Homily for the Solemnity of the Immaculate Conception

In her Magnificat, Mary sings, “For he has done great things for me and holy is his name.” At that moment, she is thinking of the “great thing” that she, a simple lass from Nazareth, has been chosen to be the Mother of the Messiah and conceive him by the power of the Holy Spirit. In the Liturgy, moving forward, the Magnificat is read on the feast of her Assumption. There, it takes on another reference: the “great thing” is now Mary’s being taken up body and soul into heaven and becoming our intercessor before the Lord. Today – though the Magnificat is not as such quoted – we can think of it again. We can apply it to the uterine beginning of her life, moving backwards now, remembering the “great thing” of her original gracing by God.

Mary, whose face and hands were those of any poor country woman of her time, marked by hard work, the drawing of water and the kneading of bread, weaving and helping with the harvest; Mary who thought of herself as nothing: Mary nonetheless is someone whose whole life was marked from beginning to end by the “great things” of God. Immaculate Conception, Divine Motherhood, Bodily Assumption, we call them in somewhat unwieldy phrases. We could use lines from today’s Psalm: “He has wrought wonders…He has made known his salvation…He has remembered his truth and love.” That’s what’s going on.

But the Church too sings the Magnificat, every day at Evening Prayer. This means that what is true of Mary is not untrue of us, believers in our successive generations. The song is one and we can sing it after her.

The graces that fill Mary’s life, the great things the Lord did for her, were all in service to Christ and to us. Her holiness – unique in its timing and reach and purpose as it is – is the same holiness as that given us at our baptism and geared to unfold during our lives.

In one long sentence, today’s Collect looks back at the “great thing” of her being preserved from all sin and looks forward to the “great thing” of us being cleansed and admitted to God’s presence. There is one great overarching, all-embracing work of God. He creates, he redeems, he glorifies.  His incarnate Son, with his Good Friday, Easter Sunday and Pentecost, is at the heart of it, is the root of it. His mother stands the closest to that centre and experiences God’s action in its fullness, but we are drawn within its radius too. And the Church, which begins immaculate in her, will end “holy and spotless” in all the redeemed – to the praise of the glory of his grace.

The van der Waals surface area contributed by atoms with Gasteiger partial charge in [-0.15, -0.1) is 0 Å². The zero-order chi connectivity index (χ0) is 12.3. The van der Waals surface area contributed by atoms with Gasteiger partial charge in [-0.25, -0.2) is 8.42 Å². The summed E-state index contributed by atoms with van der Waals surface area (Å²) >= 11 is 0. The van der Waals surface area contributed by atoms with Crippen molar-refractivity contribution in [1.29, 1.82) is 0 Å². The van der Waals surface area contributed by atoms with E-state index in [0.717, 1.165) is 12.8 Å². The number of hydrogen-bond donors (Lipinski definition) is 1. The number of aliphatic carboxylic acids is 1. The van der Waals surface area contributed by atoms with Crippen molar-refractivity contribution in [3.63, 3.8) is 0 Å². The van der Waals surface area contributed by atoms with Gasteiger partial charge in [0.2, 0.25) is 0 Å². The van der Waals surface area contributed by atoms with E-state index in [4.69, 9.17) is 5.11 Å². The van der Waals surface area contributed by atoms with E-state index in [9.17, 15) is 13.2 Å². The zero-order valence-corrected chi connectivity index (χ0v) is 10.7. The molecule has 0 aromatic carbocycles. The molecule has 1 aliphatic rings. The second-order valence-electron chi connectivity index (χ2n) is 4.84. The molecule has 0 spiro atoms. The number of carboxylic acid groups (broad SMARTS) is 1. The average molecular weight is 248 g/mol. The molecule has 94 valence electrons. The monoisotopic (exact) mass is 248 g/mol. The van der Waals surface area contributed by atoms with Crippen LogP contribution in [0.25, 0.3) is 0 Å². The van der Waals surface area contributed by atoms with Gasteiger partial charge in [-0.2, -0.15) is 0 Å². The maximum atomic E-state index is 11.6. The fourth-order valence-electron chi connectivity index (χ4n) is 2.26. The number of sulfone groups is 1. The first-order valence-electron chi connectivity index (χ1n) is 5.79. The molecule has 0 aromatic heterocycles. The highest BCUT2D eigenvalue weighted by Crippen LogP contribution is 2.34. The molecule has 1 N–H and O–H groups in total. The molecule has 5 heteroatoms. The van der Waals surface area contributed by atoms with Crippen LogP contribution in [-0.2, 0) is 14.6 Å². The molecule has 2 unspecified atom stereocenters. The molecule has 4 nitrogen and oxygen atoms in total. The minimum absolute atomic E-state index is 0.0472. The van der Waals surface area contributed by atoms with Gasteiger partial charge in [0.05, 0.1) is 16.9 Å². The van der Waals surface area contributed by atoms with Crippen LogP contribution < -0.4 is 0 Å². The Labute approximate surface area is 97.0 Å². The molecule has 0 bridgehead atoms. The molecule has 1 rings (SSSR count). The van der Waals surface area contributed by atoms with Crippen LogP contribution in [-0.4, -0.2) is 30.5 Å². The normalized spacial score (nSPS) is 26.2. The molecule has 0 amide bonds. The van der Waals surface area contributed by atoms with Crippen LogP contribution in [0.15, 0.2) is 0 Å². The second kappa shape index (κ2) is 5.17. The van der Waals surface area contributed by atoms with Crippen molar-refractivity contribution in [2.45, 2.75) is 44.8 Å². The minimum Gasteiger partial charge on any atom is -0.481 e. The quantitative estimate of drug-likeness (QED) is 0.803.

What the Immaculate Conception conveys especially, I think, is that this one and manifold “great thing”, singular and plural, is so often and so much a hidden thing. God’s work goes forward “under the radar”. It breaks ground now and then, but prefers to keep a low profile. It prefers the virginal womb of an unknown girl or the night and an animals’ stable-cave at the back of a pub, or an empty tomb on the outskirts of Jerusalem, or the souls of children being baptised. God’s work moves usually beyond our consciousness. It goes forward under a veil. It’s like an underground river. It likes to conceal itself under signs and symbols. If it does break cover – which it does, neither Christ nor the Church are invisible – still most of it, the substance of it, like an iceberg, is underwater. Only faith can glimpse it, sense it.

What we call, in our ungainly way, the Immaculate Conception is the prime example of this. The first person to be vaccinated today – and what a good day for this to happen – is prominent on the news. Why not indeed? But another vaccination countering a more ancient and embedded and destructive virus took place “today”, when Mary began to exist in her mother’s womb. Something more radical, a greater reversal, a hope with a wider horizon. And under God only the angels knew.

Mary’s Conception evokes God’s hiddenness. It reminds us how a hidden spring of divine life flows under the surface. We are invited not to spend all our time on superficialities. “There is a murmur of living water within me, said a saint of the 2nd century, and it says, ‘Come to the Father”’. “For the most part, said one of the 20th century, the formative stream of the mystical life remains invisible.” Only St John must have heard the heartbeat of Christ at the Last Supper. I learned recently that an elephant can smell water from more than 15 miles away. How wonderful it would be for us to have a similarly acute sense of God’s “great things” of God, of the flow of grace in and around us, in the hidden places. How that would calm and carry us! Today that grace, in a world as chaotic and as randomly brutal as ours, flowed into Mary. May we sense it and “smell” it and run with its perfume. May we be sensors and singers of God’s “great thing”, the work of his grace, silently filling everything.

(St Mary’s Cathedral, 8 December 2020)


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